U.S. Virgin Islands members of Alpha Kappa Alpha Sorority, Inc., after celebrating their 113th anniversary last week, are joining women nationwide in wearing pearls today in support one of their own, Vice President-elect Kamala Harris, who is being sworn in as the first woman and first Black and Asian American vice president of the United States.
It’s all about the pearls. Twenty of them to be exact — on Jan. 20.
Members of Alpha Kappa Alpha Sorority chapters in the Virgin Islands will join other women worldwide in donning pearls today, a historic day on several fronts.
It’s Inauguration Day for the 46th president of the United States, Joseph R. Biden and his vice president, Harris, a former U.S. Senator and California attorney general.
Harris, is also a member of Alpha Kappa Alpha — AKA for short — and she’s known to wear pearls. Members of her sorority often wear the symbolic jewelry in recognition of its 20 founders.
A social network page eventually circulated encouraging women to wear pearls on Election Day in support of both Harris and the late Supreme Court Justice Ruth Bader Ginsburg.
Another group, “Wear Pearls on Jan. 20th, 2021” was formed by Hope Aloaye, who wrote online that she woke up on Dec. 5, 2020, and created the group for “empowered women empowering women supporting a woman” and all women, young and old, to “wear their pearls on the Inauguration Day of the first WOMAN VP in the history of these United States.”
She wrote that 10 days later the group garnered 31,000 members. It currently boasts about 375,800 members from 99 countries worldwide.
When Harris accepted the Democratic Party’s vice president nomination in August, she praised the women in her family, including her late mother, who nurtured her, and added this:
“Family is my beloved Alpha Kapp Alpha,” she said of one of the nation’s oldest black sororities, which was founded on Jan. 15, 1908, at Harris’ alma mater, Howard University, and whose members include luminaries like the late Coretta Scott King.
There are more than 1,000 AKA chapters, four of which are in the U.S. Virgin Islands: Sigma Theta Omega Graduate Chapter in the St. Thomas-St. John district, established in 1990; Rho Omicron Undergraduate Chapter at the University of the Virgin Islands’ St. Thomas campus, 1996; Mu Gamma Omega Graduate Chapter on St. Croix, 1978; and Rho Xi Undergraduate Chapter at the St. Croix campus, 1996.
Last week, Harris was the honored guest at the sorority’s virtual National Founders Day program. She shared remarks with more than 41,000 viewers on YouTube and Facebook.
“We all had the blessing of a first-class education in a place that has been historic in its role to produce leaders in this country,” she told her sorority sisters. “We reminded each other that we are not alone, that there are many like us, there are many walking in the room with us.”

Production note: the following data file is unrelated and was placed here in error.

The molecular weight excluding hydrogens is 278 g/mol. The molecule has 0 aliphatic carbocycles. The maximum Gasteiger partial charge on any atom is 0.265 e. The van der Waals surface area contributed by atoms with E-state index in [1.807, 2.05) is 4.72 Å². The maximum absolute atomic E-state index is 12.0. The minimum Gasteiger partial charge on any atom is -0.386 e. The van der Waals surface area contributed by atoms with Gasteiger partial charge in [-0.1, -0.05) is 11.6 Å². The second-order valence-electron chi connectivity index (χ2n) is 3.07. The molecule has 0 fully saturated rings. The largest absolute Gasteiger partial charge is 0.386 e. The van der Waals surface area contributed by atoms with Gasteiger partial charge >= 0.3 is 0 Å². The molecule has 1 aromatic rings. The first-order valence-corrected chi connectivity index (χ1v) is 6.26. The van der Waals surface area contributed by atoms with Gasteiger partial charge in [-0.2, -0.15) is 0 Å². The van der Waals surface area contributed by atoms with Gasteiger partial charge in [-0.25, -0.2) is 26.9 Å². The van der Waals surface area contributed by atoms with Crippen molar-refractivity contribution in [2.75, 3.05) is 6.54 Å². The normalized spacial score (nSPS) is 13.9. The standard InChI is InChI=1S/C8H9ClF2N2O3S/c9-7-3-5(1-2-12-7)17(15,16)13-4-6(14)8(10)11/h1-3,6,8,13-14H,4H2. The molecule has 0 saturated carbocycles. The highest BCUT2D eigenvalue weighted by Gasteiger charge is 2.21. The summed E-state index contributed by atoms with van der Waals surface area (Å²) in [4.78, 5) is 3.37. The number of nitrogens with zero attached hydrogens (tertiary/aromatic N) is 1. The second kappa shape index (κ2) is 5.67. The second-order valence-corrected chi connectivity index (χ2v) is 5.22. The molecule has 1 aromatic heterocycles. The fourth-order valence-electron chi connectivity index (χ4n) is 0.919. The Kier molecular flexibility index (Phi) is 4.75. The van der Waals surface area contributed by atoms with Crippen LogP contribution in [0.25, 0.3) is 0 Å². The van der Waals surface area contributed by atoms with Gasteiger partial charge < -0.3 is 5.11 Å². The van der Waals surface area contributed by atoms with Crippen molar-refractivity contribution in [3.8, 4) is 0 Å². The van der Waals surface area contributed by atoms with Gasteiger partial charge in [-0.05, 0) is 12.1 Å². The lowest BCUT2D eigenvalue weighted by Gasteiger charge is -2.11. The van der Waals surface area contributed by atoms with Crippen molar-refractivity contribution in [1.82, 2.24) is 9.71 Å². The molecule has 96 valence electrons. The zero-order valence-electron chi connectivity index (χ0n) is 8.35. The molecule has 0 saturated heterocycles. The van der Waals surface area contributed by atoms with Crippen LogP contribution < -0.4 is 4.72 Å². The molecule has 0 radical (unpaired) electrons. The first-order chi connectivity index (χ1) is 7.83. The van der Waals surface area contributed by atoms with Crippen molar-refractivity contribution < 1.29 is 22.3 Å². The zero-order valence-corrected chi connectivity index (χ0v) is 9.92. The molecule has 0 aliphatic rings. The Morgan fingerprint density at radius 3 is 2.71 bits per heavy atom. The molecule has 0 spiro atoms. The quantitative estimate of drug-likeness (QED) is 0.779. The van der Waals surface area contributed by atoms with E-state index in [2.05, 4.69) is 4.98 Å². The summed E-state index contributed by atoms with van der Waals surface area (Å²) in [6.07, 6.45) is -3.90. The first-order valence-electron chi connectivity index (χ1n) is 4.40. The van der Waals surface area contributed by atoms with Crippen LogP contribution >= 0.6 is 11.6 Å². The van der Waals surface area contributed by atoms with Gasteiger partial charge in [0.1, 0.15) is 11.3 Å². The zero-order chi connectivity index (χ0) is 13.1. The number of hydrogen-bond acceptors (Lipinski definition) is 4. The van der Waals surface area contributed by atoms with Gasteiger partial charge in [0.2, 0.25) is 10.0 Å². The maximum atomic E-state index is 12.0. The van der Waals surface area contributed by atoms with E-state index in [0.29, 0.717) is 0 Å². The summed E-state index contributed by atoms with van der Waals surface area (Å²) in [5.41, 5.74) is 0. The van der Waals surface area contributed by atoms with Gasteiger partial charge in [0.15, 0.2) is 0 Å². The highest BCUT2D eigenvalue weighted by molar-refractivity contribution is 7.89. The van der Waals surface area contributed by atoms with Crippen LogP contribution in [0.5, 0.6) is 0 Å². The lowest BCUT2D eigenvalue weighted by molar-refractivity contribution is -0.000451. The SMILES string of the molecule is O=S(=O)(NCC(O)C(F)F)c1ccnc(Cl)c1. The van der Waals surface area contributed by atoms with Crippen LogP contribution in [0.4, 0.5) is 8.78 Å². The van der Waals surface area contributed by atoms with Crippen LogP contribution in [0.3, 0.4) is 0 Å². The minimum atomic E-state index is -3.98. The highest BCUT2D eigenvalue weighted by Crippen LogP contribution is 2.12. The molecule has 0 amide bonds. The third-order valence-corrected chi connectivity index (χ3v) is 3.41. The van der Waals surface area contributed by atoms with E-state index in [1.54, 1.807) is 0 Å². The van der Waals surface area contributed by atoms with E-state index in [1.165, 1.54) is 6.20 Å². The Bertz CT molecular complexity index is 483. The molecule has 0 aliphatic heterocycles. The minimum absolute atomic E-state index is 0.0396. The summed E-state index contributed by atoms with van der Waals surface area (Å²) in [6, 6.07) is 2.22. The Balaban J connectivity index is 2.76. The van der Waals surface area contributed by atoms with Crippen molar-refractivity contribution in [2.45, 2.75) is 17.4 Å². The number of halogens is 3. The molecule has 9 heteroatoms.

“There is nothing about what I’ve achieved that was about me alone. It was all about the support, it was about the encouragement, it was about those moments where you know you might trip, and having a community, having a sisterhood, having a family that might laugh with you when you trip, but then helps you pick back up and pushes you back out…,” she said. “It’s also about what we learned in our sorority, that we must live a life of service … Service is about a duty, and that’s what we were taught and what we know and how we’ve lived out lives. This is what you do as the price, if you will, for occupying a place on this planet.”
Harris, who worked as the attorney general of California prior to becoming a U.S. senator, wore her pearls in August when accepting the Democratic Party’s nomination for vice president. She has often worn pearls to important events, including her swearing in as a U.S. senator of California in 2017. Sorority members, as well as all women, regardless of their race, have been urged to wear pearls today and Virgin Islands’ AKAs will be joined by other local sororities – Delta Sigma Theta, Zeta Phi Beta and Sigma Gamma Rho — in wearing their pearls as they participate in the inaugural festivities with watch parties due to COVID-19 restrictions.
“The seating of the first Black vice president — Vice President-elect Kamala D. Harris, is a magnanimous accomplishment and we couldn’t be more proud,” Julice Holder, president of the Sigma Theta Omega Chapter, told The Daily News. “She continues to break [glass] ceilings, give us hope and instill a strong sense of pride, all while wearing her pearls. I look forward to the inauguration with great excitement.”
The inauguration of Harris is an important milestone for both AKAs, women in general and future generations of leaders. For Tresa Civil, president of the Mu Gamma Omega Graduate Chapter on St. Croix, Harris’ rise is a signal to young girls that they can be whatever they dream of being.
“I think this is significant, not just for the sorority, because this is something our founders possibly dreamed about in the past, but definitely for girls, black or brown girls, or any girls, to see someone elevate to this magnitude,” she said. “So, this is something that’s not only for us, but for females all over. This is somebody like us, an everyday person like us, that we see now has elevated to this level, so we are definitely proud of her.”